Teuma v. Marvin Lumber and Cedar Company et al

Filing 17

Order by Judge Phyllis J. Hamilton granting 13 Motion to Remand.(pjhlc1, COURT STAFF) (Filed on 1/7/2019)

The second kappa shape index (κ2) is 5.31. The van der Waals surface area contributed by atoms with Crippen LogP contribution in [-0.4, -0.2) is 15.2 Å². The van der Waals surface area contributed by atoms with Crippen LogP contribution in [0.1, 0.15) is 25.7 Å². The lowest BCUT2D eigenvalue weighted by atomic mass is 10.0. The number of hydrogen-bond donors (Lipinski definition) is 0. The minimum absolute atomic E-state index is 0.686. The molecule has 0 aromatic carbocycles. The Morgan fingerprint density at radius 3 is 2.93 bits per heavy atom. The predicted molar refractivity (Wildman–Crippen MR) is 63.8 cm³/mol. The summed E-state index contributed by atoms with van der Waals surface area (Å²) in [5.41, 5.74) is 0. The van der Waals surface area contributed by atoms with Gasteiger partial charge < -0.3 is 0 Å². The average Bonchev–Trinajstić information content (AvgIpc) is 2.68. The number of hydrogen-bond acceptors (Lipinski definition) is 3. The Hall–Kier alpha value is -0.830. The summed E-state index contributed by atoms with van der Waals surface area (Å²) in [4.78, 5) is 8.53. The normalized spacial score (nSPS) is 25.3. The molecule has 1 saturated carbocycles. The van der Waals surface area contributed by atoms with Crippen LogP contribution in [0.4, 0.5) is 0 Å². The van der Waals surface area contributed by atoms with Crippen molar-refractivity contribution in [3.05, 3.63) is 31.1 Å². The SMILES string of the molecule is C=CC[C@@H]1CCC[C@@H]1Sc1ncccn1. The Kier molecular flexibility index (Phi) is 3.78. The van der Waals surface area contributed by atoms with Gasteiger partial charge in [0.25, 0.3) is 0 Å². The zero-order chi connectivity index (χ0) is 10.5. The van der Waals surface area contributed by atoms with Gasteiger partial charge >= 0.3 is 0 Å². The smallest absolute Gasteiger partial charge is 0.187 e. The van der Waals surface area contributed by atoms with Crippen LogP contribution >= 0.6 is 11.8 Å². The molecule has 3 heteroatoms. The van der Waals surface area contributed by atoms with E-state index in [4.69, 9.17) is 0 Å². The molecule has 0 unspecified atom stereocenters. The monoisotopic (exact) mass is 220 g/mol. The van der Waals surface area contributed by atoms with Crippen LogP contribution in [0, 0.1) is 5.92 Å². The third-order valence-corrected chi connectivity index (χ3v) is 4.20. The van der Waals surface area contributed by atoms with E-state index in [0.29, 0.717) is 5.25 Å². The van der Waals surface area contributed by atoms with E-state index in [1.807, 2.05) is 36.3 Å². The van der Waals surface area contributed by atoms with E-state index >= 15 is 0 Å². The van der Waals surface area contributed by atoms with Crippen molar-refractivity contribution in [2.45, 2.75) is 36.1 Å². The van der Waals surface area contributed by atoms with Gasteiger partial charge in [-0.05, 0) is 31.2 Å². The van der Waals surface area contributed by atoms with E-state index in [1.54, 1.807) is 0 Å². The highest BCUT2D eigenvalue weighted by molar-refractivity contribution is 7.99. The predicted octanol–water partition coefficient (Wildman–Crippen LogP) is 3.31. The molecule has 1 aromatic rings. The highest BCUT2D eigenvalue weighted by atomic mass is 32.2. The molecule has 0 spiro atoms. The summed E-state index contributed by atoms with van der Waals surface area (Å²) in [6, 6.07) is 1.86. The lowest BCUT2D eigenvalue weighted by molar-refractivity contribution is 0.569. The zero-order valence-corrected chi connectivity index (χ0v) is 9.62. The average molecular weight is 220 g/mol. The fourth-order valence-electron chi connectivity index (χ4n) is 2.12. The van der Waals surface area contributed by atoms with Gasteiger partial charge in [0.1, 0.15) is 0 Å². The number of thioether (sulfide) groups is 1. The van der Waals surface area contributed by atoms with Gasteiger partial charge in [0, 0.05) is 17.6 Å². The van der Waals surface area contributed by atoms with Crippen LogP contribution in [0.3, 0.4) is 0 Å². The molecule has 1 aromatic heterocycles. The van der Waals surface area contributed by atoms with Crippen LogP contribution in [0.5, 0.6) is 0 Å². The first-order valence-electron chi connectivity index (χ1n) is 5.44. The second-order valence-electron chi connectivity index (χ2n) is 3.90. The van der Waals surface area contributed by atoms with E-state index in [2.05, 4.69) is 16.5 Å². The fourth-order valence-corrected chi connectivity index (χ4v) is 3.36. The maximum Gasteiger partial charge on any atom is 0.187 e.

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1 2 3 4 UNITED STATES DISTRICT COURT 5 NORTHERN DISTRICT OF CALIFORNIA 6 7 THERESA TEUMA, 9 10 11 Case No. 18-cv-06561-PJH Plaintiff, 8 v. ORDER REMANDING ACTION MARVIN LUMBER AND CEDAR COMPANY, et al., Re: Dkt. No. 13 United States District Court Northern District of California Defendants. 12 13 14 Plaintiff Theresa Teuma’s motion to remand came on for hearing before this court 15 on January 2, 2019. Plaintiff appeared through her counsel, Timothy McInerney. 16 Defendant Marvin Lumber and Cedar Company (“Marvin”) appeared through its counsel, 17 James Ficenec. Having read the papers filed by the parties and carefully considered 18 their arguments and the relevant legal authority, and good cause appearing, the court 19 hereby GRANTS plaintiff’s motion and REMANDS the action, for the following reasons. 20 BACKGROUND 21 Teuma is a citizen of California. Marvin is a Minnesota corporation with its 22 principal place of business in Minnesota. Defendant Building Material Distributions, Inc. 23 (“BMD”) is a California corporation with its principal place of business in Sacramento, 24 California. On May 4, 2018, Teuma filed a complaint against Marvin, BMD, and Does 1 25 through 10 in Sonoma County Superior Court. Compl., Dkt. 1, Ex. 1. The complaint 26 alleges a breach of contract cause of action based on Marvin and BMD allegedly not 27 complying with the terms of a settlement agreement that the parties had previously 28 entered into. Compl. ¶¶ 13–15. Specifically, plaintiff alleges that defendants agreed to 1 provide new windows and doors for her home construction project under the terms of a 2 settlement agreement, but they never did so. Id. ¶¶ 7–8, 13. 3 The origins of this dispute trace to an action filed in Sonoma County Superior 4 Court on June 29, 2007. Teuma filed an action against certain contractors involved in the 5 construction of her residence. Marvin and BMD were defendants in that action. Marvin 6 was the manufacturer of the windows and doors in Teuma’s home, and BMD sold and 7 supplied Marvin’s products to Teuma. In July 2012, a trial commenced against Marvin 8 and BMD, among others. 9 On July 20, 2012, during a break on the second day of trial, Teuma, her legal counsel Tim McInerney, and Marvin and BMD's legal counsel, Michael Obermueller and 11 United States District Court Northern District of California 10 James Ficenec, met in a conference room at the courthouse to settle the case. 12 Obermueller Decl., Dkt. 14-1 ¶ 5. An agreement was reached, although the parties 13 dispute the terms of the oral settlement agreement. 14 On July 23, 2012, Marvin filed a motion for determination of good faith settlement. 15 The motion was supported by a declaration from Marvin and BMD’s counsel, James 16 Ficenec (the “Ficenec Decl.”). Dkt. 1, Ex. 3. The Ficenec Declaration purports to 17 describe the terms of the settlement, although the parties dispute whether it contains all 18 material terms. The declaration provides, in relevant part: 19 20 21 22 23 7. Since the commencement of jury selection, counsel for Marvin/BMD and plaintiffs’ counsel pursued renewed settlement discussions, speaking almost daily until an agreement was reached during the morning break at trial on Friday July 20, 2012. The terms agreed to are: a. Marvin shall provide plaintiffs with new Marvin product to replace the existing Marvin product, with certain upgrades (simulated divided light bars installed within the insulated glass units and screens for the operable windows) and Marvin shall pay to plaintiffs $25,000. The retail list price of the replacement product is $243,237.00. The replacement product will come with the standard written limited warranty that is included in the retail list price of the product. b. In exchange for the consideration identified above, plaintiffs will provide a Section 1542 release of any and 24 25 26 27 28 2 all past, present and future claims (except for claim under the written limited warranty provided with the new products. [sic] 1 2 The settlement is contingent upon an order from the Court finding that the settlement to be [sic] in good faith pursuant to California Code Civ. Proc. § 877.6. Neither Marvin nor BMD are assigning any indemnity rights to plaintiffs. 3 4 5 6 Ficenec Decl. at 2–3. On July 25, 2012, the trial court entered an order determining “the settlement between plaintiffs, on the one hand, and Marvin Lumber and Cedar Company and BMD, 8 Inc., on the other” was in good faith. McInerney Decl., Dkt. 13-1 (“McInerney Decl.”), 9 Ex. 1 at 2. Afterwards, Teuma did not pursue Marvin or BMD at the trial, and the cross- 10 complaints by the remaining defendants against Marvin and BMD were dismissed. The 11 United States District Court Northern District of California 7 parties continued to discuss the terms of the settlement agreement. 12 On July 1, 2016, Teuma moved to enforce the settlement under Cal. Civ. Proc. 13 § 644.6 (which allows courts to retain jurisdiction to enforce settlement agreements) 14 based on the terms set forth in the Ficenec Declaration. Defendants argued that the 15 Ficenec Declaration did not set forth all of the terms of the settlement agreement. 16 McInerney Decl., Ex. 2 ¶¶ 3–8. They argued that the earlier declaration identified “the 17 material financial terms” but did not attempt to list every term of the parties’ oral 18 agreement. Id. ¶ 4. 19 On August 22, 2016, the court granted Teuma’s motion to enforce the settlement. 20 Second McInerney Decl., Dkt. 15-1, Ex. 7. On October 21, 2016, Teuma appealed the 21 order, arguing that the order did not reflect the settlement agreement of the parties. See 22 id., Ex. 8. Marvin and BMD appealed on November 15, 2016, arguing that the trial court 23 did not have jurisdiction to enforce the settlement agreement under Cal. Civ. Proc. Code 24 § 644.6. 25 On May 4, 2018, Teuma filed this action in Sonoma County Superior Court. 26 On May 24, 2018, the California Court of Appeal found that the trial court did not 27 have jurisdiction to enforce the settlement agreement “because none of the settling 28 parties had agreed to the settlement either orally in court or in a signed writing, as the 3 1 statute requires.” Teuma v. Marvin Lumber & Cedar Co., No. A149733, 2018 WL 2 2356286, at *1 (Cal. Ct. App. May 24, 2018). After being served with Teuma's complaint, Marvin's counsel asked Teuma's 3 4 counsel to explain Teuma’s claim against BMD. Obermueller Decl., Dkt. 14-1, Ex. C. 5 Marvin's counsel responded that his position depended upon the exact terms of the 6 settlement agreement, which were in dispute. Id. On October 26, 2018, after that conversation, Marvin filed a notice of removal, 7 8 arguing that Teuma has no possible claim against BMD and that BMD was fraudulently 9 joined for the purposes of this court’s diversity jurisdiction. Dkt. 1. On November 27, 10 2018, plaintiff filed a motion to remand. Dkt. 13. DISCUSSION United States District Court Northern District of California 11 12 A. Legal Standard 13 Removal jurisdiction is based entirely on federal statutory authority. See 28 14 U.S.C. §§ 1441–55. A defendant may remove “any civil action brought in a State court of 15 which the district courts . . . have original jurisdiction.” 28 U.S.C. § 1441(a). Under 28 16 U.S.C. § 1332(a)(1), federal courts have original jurisdiction over civil actions “where the 17 matter in controversy exceeds the sum or value of $75,000 . . . and is between . . . 18 citizens of different States.” 28 U.S.C. § 1332. “Diversity removal requires complete diversity, meaning that each plaintiff must be 19 20 of a different citizenship from each defendant.” Grancare, LLC v. Thrower by & through 21 Mills, 889 F.3d 543, 548 (9th Cir. 2018). “In determining whether there is complete 22 diversity, district courts may disregard the citizenship of a non-diverse defendant who has 23 been fraudulently joined.” Id. Such fraudulently-joined defendants who destroy diversity 24 do not defeat removal. McCabe v. Gen. Foods Corp., 811 F.2d 1336, 1339 (9th Cir. 25 1987). 26 27 The Ninth Circuit has recently clarified the requirements for a defendant to establish fraudulent joinder: 28 4 1 2 3 4 5 6 7 8 9 10 United States District Court Northern District of California 11 12 There are two ways to establish fraudulent joinder: “(1) actual fraud in the pleading of jurisdictional facts, or (2) inability of the plaintiff to establish a cause of action against the non-diverse party in state court.” Hunter v. Philip Morris USA, 582 F.3d 1039, 1044 (9th Cir. 2009) (quoting Smallwood v. Illinois Cent. RR. Co., 385 F.3d 568, 573 (5th Cir. 2004)). Fraudulent joinder is established the second way if a defendant shows that an “individual[ ] joined in the action cannot be liable on any theory.” Ritchey v. Upjohn Drug Co., 139 F.3d 1313, 1318 (9th Cir. 1998). But “if there is a possibility that a state court would find that the complaint states a cause of action against any of the resident defendants, the federal court must find that the joinder was proper and remand the case to the state court.” Hunter, 582 F.3d at 1046 (quoting Tillman v. R.J. Reynolds Tobacco, 340 F.3d 1277, 1279 (11th Cir. 2003) (per curiam)) (emphasis added). A defendant invoking federal court diversity jurisdiction on the basis of fraudulent joinder bears a “heavy burden” since there is a “general presumption against [finding] fraudulent joinder.” Id. (citations omitted). Grancare, 889 F.3d at 548. “[A] federal court must find that a defendant was properly joined and remand the 13 case to state court if there is a ‘possibility that a state court would find that the complaint 14 states a cause of action against any of the [non-diverse] defendants.’” Id. at 549 (quoting 15 Hunter, 582 F.3d at 1046) (alteration in original). As such, “the test for fraudulent joinder 16 and for failure to state a claim under Rule 12(b)(6) are not equivalent. A claim against a 17 defendant may fail under Rule 12(b)(6), but that defendant has not necessarily been 18 fraudulently joined.” Id. (“A standard that equates fraudulent joinder with Rule 12(b)(6) 19 conflates a jurisdictional inquiry with an adjudication on the merits.”). Any “deficiencies in 20 the complaint” that “go to the sufficiency of the complaint, rather than to the possible 21 viability of the [plaintiffs’] claims”—for example that plaintiffs “did not plead their claims 22 with sufficient particularity” or “sufficiently allege” a claim—“do not establish fraudulent 23 joinder.” Id. at 551–52. 24 “The relative stringency of the [fraudulent joinder] standard accords with the 25 presumption against removal jurisdiction, under which we ‘strictly construe the removal 26 statute,’ and reject federal jurisdiction ‘if there is any doubt as to the right of removal in 27 the first instance.’” Id. at 550 (quoting Gaus v. Miles, Inc., 980 F.2d 564, 566 (9th Cir. 28 1992)); accord Moore–Thomas v. Alaska Airlines, Inc., 553 F.3d 1241, 1244 (9th Cir. 5 1 2009) (“The removal statute is strictly construed, and any doubt about the right of 2 removal requires resolution in favor of remand.”). “The presumption against removal 3 means that ‘the defendant always has the burden of establishing that removal is proper.’” 4 Moore–Thomas, 553 F.3d at 1244 (quoting Gaus, 980 F.2d at 566); see also Sanchez v. 5 Monumental Life Ins. Co., 102 F.3d 398, 403-04 (9th Cir. 1996) (strong presumption in 6 favor of remand). Reflecting the heavy burden of showing fraudulent joinder, the Ninth Circuit has 7 8 “upheld rulings of fraudulent joinder where a defendant demonstrates that a plaintiff is 9 barred by the statute of limitations from bringing claims against that defendant,” where a “defendant’s conduct was privileged under state law,” and where a “plaintiff’s claims 11 United States District Court Northern District of California 10 against [an] alleged sham defendant were all predicated on a contract to which the 12 defendant was not a party[.]” Grancare, 889 F.3d at 548. “[T]he party seeking removal is entitled to present additional facts that 13 14 demonstrate that a defendant has been fraudulently joined” outside of the complaint. Id. 15 at 549. However, “in many cases, the complaint will be the most helpful guide in 16 determining whether a defendant has been fraudulently joined.” Id. (citation omitted). If a defendant has improperly removed a case over which the federal court lacks 17 18 diversity jurisdiction, the federal court must remand the case to state court. See 28 19 U.S.C. § 1447(c). 20 B. Analysis 21 Marvin argues that the statute of limitations has run on the oral settlement 22 agreement between the parties and that plaintiff cannot state a claim under the written 23 settlement agreement against BMD because it does not contain any obligation that BMD 24 must fulfill. 25 As an initial matter, the court notes that the parties dispute whether there is an 26 enforceable oral settlement agreement or an enforceable written settlement agreement. 27 Under the fraudulent joinder analysis, this court finds that there is a possibility that a state 28 court would found that the complaint states a cause of action based on an oral settlement 6 1 agreement formed on July 20, 2012 between Teuma, Marvin, and BMD. The court need 2 not reach Marvin’s arguments about the written settlement agreement. 3 1. Whether the Statute of Limitations Has Expired 4 For a breach of contract action based on an oral contract, California Civil Procedure Code § 339 provides that a two-year statute of limitations applies. “A cause of 6 action for breach of contract accrues at the time of breach, which then starts the 7 limitations period running.” Cochran v. Cochran, 56 Cal. App. 4th 1115, 1120 (1997). 8 “Unless a contract contains an unconditional promise to perform at a fixed time, a 9 demand is usually necessary in order to give the promissor an opportunity to perform” 10 before the promisor is in breach. Drake v. Martin, 30 Cal. App. 4th 984, 998–99 (1994) 11 United States District Court Northern District of California 5 (internal quotation marks omitted). California law requires that a party should make the 12 demand within a “reasonable time,” and the statute will commence to run after that time 13 has elapsed. 3 Witkin, Cal. Proc. 5th Actions § 532 (2008). “[I]n the absence of peculiar 14 circumstances, a period equal to that of the statute of limitations is reasonable.” 3 Witkin, 15 Cal. Proc. 5th Actions § 533. So, when a contract fails to specify the time for performance of the promised act 16 17 with particularity and there is no demand for performance, the two-year statute of 18 limitations for an oral contract begins running two years after its formation. “Under this 19 theory the plaintiff has at most a double statutory period (4 plus 4 years on written 20 contracts, 2 plus 2 years on unwritten obligations).” Id. The parties reached an oral settlement agreement on July 20, 2012. Without a 21 22 demand, the cause of action would accrue (and the statute of limitations would begin 23 running) two years later, on July 20, 2014. The statute of limitations would expire two 24 years after that, on July 20, 2016—before this action was filed on May 4, 2018.1 Absent 25 tolling or estoppel, plaintiff’s action based on an oral contract would be plainly barred by 26 the statute of limitations. 27 28 1 Defendant reaches the same conclusions. See Opp., Dkt. 14 at 7–9. 7 1 But plaintiff argues that the statute of limitations has been equitably tolled. The 2 equitable tolling doctrine tolls statutes of limitations “when defendants would not be 3 prejudiced and plaintiffs, who had several legal remedies, pursued one such remedy 4 reasonably and in good faith.” Tarkington v. California Unemployment Ins. Appeals Bd., 5 172 Cal. 4th 1494, 1503 (2009). It is a judge-made doctrine which operates 6 independently of the Code of Civil Procedure “to suspend or extend a statute of 7 limitations as necessary to ensure fundamental practicality and fairness.” Id.; McDonald 8 v. Antelope Valley Comm. College Dist., 45 Cal. 4th 88, 100 (2008) (equitable tolling 9 “eases the pressure on parties concurrently to seek redress in two separate forums with the attendant danger of conflicting decisions on the same issue . . . . [Also], tolling 11 United States District Court Northern District of California 10 benefits the court system by reducing the costs associated with a duplicative filing 12 requirement, in many instances rendering later court proceedings either easier and 13 cheaper to resolve or wholly unnecessary.”) (internal quotation marks omitted). 14 Courts consider three factors in determining whether the statute of limitations is 15 equitably tolled: (1) timely notice, (2) lack of prejudice to defendant, and (3) reasonable 16 and good faith conduct on plaintiff's part. Addison v. State of Calif., 21 Cal. 3d 313, 319 17 (1978). 18 First, with respect to timely notice, the court considers whether the first claim was 19 filed within the limitations period against the same defendant who is being sued on the 20 second claim. Tarkington, 172 Cal. 4th at 1503–04. Plaintiff filed a motion in state court 21 to enforce the settlement agreement on July 1, 2016 (the first claim). McInerney Decl. 22 ¶ 7. That motion was granted on August 22, 2016. As explained above and as Marvin 23 concedes, it is possible that a state court would find that the first claim was filed before 24 the limitations period expired on July 20, 2016. 25 Second, the court considers whether defendant was prejudiced in its ability to 26 gather evidence to defend against the second claim (or, stated otherwise, whether the 27 facts of the two claims are so similar that defendant's investigation of the first claim would 28 put it in a position to fairly defend the second). Tarkington, 172 Cal. App. 4th at 1504. 8 1 Plaintiff’s allegations here are that the defendants breached the same agreement that 2 was at issue in the first claim. Given the near unity of the two claims, this factor is 3 satisfied. See id. (“So long as the two claims are based on essentially the same set of 4 facts timely investigation of the first claim should put the defendant in position to 5 appropriately defend the second.”). 6 Third, the court considers whether plaintiff acted reasonably and in good faith in filing the second claim. “The third requirement of good faith and reasonable conduct may 8 turn on whether a plaintiff delayed filing the second claim until the statute on that claim 9 had nearly run, or whether the plaintiff took affirmative action which misled the defendant 10 into believing the plaintiff was foregoing his second claim.” Id. at 1505. Plaintiff’s original 11 United States District Court Northern District of California 7 claim was decided mostly in her favor and was then appealed. Plaintiff filed this action 12 while the appeal was pending. The Court of Appeal then reversed the trial court’s ruling 13 in the first action. The timeline indicates that Teuma filed this action in good faith. 14 Under the fraudulent joinder standard this court need only determine that it is 15 possible that the state court would find the above analysis to be accurate, such that 16 plaintiff could state her breach of contract claim against BMD based on their oral contract. 17 Given the above, it is possible that a California court would find that plaintiff’s breach of 18 contract claim was equitably tolled from July 1, 2016 to May 24, 2018. Plaintiff filed her 19 complaint in this action on May 4, 2018, within the tolled statute of limitations. 20 As such, it is possible that a California court would find that plaintiff states a cause 21 of action based on Teuma’s oral settlement agreement with both Marvin and BMD that is 22 not barred by the statute of limitations. The parties dispute the terms of that oral 23 agreement. BMD is therefore not fraudulently joined. Because plaintiff and BMD are 24 both citizens of California, this court lacks diversity jurisdiction over the action. 25 2. Whether Teuma Should Be Awarded Costs and Fees 26 “An order remanding the case may require payment of just costs and any actual 27 expenses, including attorney fees, incurred as a result of the removal.” 28 U.S.C. 28 § 1447(c). “Absent unusual circumstances, courts may award attorney's fees under 9 1 § 1447(c) only where the removing party lacked an objectively reasonable basis for 2 seeking removal. Conversely, when an objectively reasonable basis exists, fees should 3 be denied.” Martin v. Franklin Capital Corp., 546 U.S. 132, 141 (2005). When a court 4 exercises its discretion and awards fees, “its reasons for departing from the general rule 5 should be ‘faithful to the purposes’ of awarding fees under § 1447(c).” Id. The purposes 6 of awarding fees under § 1447(c) are “to deter removals sought for the purpose of 7 prolonging litigation and imposing costs on the opposing party[.]” Id. at 140. 8 9 Defendant’s counsel has provided a declaration to this court explaining his communications with plaintiff’s counsel during which he sought the basis of plaintiff’s claim against BMD. Although plaintiff’s counsel was under no obligation to explain his 11 United States District Court Northern District of California 10 litigation strategy, his response supports a finding that there was an objectively- 12 reasonable basis for Marvin’s fraudulent joinder motion. As such, the type of “unusual 13 circumstances” in which fees may be awarded are not present. CONCLUSION 14 15 For the foregoing reasons, the court finds that BMD was not fraudulently joined, 16 and the action therefore lacks complete diversity. Accordingly, the court GRANTS 17 plaintiff’s motion and REMANDS the action to the Sonoma County Superior Court. 18 Plaintiff’s motion for fees is DENIED. 19 20 21 22 IT IS SO ORDERED. Dated: January 7, 2019 __________________________________ PHYLLIS J. HAMILTON United States District Judge 23 24 25 26 27 28 10